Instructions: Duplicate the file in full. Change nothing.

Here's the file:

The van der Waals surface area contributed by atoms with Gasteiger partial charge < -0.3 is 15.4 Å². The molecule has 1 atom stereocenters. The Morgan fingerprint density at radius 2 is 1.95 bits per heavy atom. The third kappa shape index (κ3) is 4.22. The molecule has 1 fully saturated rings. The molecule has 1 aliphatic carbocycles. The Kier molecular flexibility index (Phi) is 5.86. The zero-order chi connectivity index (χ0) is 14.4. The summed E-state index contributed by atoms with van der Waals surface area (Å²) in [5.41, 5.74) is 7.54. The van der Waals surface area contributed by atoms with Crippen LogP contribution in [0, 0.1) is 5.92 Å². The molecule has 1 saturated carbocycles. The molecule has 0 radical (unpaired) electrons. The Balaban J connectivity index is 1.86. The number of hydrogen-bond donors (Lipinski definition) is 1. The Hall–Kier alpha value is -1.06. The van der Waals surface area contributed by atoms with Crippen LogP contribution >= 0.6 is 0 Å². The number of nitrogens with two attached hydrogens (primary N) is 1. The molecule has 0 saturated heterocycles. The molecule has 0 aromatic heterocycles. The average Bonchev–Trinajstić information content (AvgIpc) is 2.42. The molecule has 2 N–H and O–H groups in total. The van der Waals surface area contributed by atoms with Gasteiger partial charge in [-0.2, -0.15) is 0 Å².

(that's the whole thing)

The van der Waals surface area contributed by atoms with Gasteiger partial charge < -0.3 is 15.4 Å². The molecule has 1 atom stereocenters. The Morgan fingerprint density at radius 2 is 1.95 bits per heavy atom. The third kappa shape index (κ3) is 4.22. The molecule has 1 fully saturated rings. The molecule has 1 aliphatic carbocycles. The Kier molecular flexibility index (Phi) is 5.86. The zero-order chi connectivity index (χ0) is 14.4. The summed E-state index contributed by atoms with van der Waals surface area (Å²) in [5.41, 5.74) is 7.54. The van der Waals surface area contributed by atoms with Crippen LogP contribution in [0, 0.1) is 5.92 Å². The molecule has 1 saturated carbocycles. The molecule has 0 radical (unpaired) electrons. The Balaban J connectivity index is 1.86. The number of hydrogen-bond donors (Lipinski definition) is 1. The Hall–Kier alpha value is -1.06. The van der Waals surface area contributed by atoms with Crippen LogP contribution >= 0.6 is 0 Å². The number of nitrogens with two attached hydrogens (primary N) is 1. The molecule has 0 saturated heterocycles. The molecule has 0 aromatic heterocycles. The average Bonchev–Trinajstić information content (AvgIpc) is 2.42. The molecule has 2 N–H and O–H groups in total. The van der Waals surface area contributed by atoms with Gasteiger partial charge in [-0.2, -0.15) is 0 Å².